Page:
Netflix’s A Series of Unfortunate Events: Intelligent or Irksome?

The recent Netflix remake of A Series of Unfortunate Events maintains the sophistication and uniqueness of the original novels, but has some glaring superficial flaws. Despite some excellent supporting characters, beautiful sets, and Neil Patrick Harris at his absolute finest, the Baudelaire children risk ruining the show with their tedious self-righteousness and complete lack of humour. However, the series gently promotes a practical attitude towards life which could well come in handy in 2017. This is without a doubt a children’s tale, but the morals it contains are also relevant to an adult audience.

Disappointingly, quirky characteristics that were charming in the books are frankly irksome or peculiar on screen. Violet (Malina Weissman)’s emotionless churning out of ‘inventions’ and the tendency she has to always tie back her perfect hair before setting to work makes her seem robotic, and her completely faultless appearance is slightly creepy. Meanwhile, Klaus (Louis Hynes)’ precociousness gets annoying very quickly, and his irritating contradictions and downright insolence make him seem little more than a spoilt and obnoxious child.

The Baudelaires from the series, certainly not a patch on the Baudelaires from the 2004 picture A Series of Unfortunate Events.

In general, the smug self-awareness of the two eldest Baudelaires is almost intolerable. The first time we meet them they are en route to Briny Beach, informing the tram conductor that a grey and cloudy morning is actually the perfect morning to visit the beach. They then proceed to skim stones with a machine that no doubt is intended to highlight their unusual abilities, but simply seems like showing off, and beam proudly – and inanely – at each other. In book form, the Baudelaires’ idiosyncrasies worked; on screen, they just get on my nerves.

Neil Patrick Harris is a sheer delight. Engaging, effortlessly entertaining, slick, witty…

I do have less of an issue with Sunny (Presley Smith), however, perhaps because she is unable to speak. Her subtitles are a genius idea, although I’m not sure I’d go with the spiky green font myself. The little quiff of hair is also a nice touch, but I find it highly unrealistic that either of her elder siblings had the wit or whimsy to think of it. A big deal is made of Violet and Klaus’ unusual and superior skills, but in my mind Sunny is the smartest and the sassiest child and by far the most interesting.

The first episode starts off slowly, possibly because of the dominant presence of the Baudelaires, but perks up significantly with the appearance of Count Olaf. Neil Patrick Harris is a sheer delight. Engaging, effortlessly entertaining, slick, witty – and far more likeable than the orphans. The adult characters are as a whole infinitely more dynamic: Fernald the Hook-Handed Man; Uncle Monty; the glorious Jacquelyn; and of course Lemony Snicket himself, played by Patrick Warburton and his comforting drawl. The children feel somewhat austere in comparison, as if they are just blank canvases for the other characters to revolve around.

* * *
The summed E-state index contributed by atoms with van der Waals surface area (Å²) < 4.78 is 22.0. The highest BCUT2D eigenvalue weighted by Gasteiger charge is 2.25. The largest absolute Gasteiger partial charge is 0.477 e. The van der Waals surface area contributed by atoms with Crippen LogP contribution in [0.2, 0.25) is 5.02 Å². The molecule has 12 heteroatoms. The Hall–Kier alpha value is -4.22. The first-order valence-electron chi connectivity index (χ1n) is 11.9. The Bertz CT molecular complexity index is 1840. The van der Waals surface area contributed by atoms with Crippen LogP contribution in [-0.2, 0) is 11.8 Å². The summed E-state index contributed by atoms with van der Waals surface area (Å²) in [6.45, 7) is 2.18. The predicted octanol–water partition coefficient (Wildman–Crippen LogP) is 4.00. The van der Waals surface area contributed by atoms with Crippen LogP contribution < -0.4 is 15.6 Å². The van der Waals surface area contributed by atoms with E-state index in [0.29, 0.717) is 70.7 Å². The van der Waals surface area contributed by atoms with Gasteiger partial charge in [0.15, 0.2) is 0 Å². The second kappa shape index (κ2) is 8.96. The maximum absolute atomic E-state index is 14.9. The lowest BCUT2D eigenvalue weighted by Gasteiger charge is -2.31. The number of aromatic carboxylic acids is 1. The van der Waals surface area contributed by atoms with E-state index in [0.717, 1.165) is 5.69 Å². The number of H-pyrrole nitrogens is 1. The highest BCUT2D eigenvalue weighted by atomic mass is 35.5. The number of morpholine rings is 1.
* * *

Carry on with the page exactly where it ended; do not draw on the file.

Neil Patrick Harris steals the show in a delightful performance that brightens the low energy acting of the orphans.

This could actually be the case. Ben Travers, who reviewed the show for IndieWire last month, had an interesting take on the series which invites a deeper interpretation. Travers compared A Series of Unfortunate Events to the recent real-life unfortunate events in the USA, and put forward the suggestion that the show is the perfect metaphor and possibly a guiding light for us in this miserable political situation. A Series of Unfortunate Events has always had a pragmatic and realistic approach; the last episode ends with an assurance that, “you might dream that justice and peace win the day, but that’s not how the story goes”. Life is hard and then you die, as my stepmother tells me on a regular basis. Just as brutal events happen in the series, so they do in real life.

[…] in many ways silly and surreal – it is, after all, a tale for children – and there are many moments of expertly timed humour […]

I could, therefore, be persuaded to put aside my intense dislike of the elder two Baudelaires and consider a more abstract interpretation of the series. Despite their more tiresome traits, the children make use of unquestionably admirable qualities such as determination, critical thinking and reason, and apply these qualities in a methodical manner in order to solve the issues they are faced with. I always appreciate methodical thinking, and it cannot be denied that it is a more sensible way of dealing with our problems than burying our heads in the sand as Aunt Josephine does, or losing our heads completely (Mr Poe).

A Series of Unfortunate Events is in many ways silly and surreal – it is, after all, a tale for children – and there are many moments of expertly timed humour (mostly courtesy of Neil Patrick Harris, and Patrick Warburton’s deadpan demeanour). But perhaps its greatest strength is that it is seemingly a cleverly constructed reminder that in the face of adversity, a pragmatic approach is always the most effective.

By Lydia Watson

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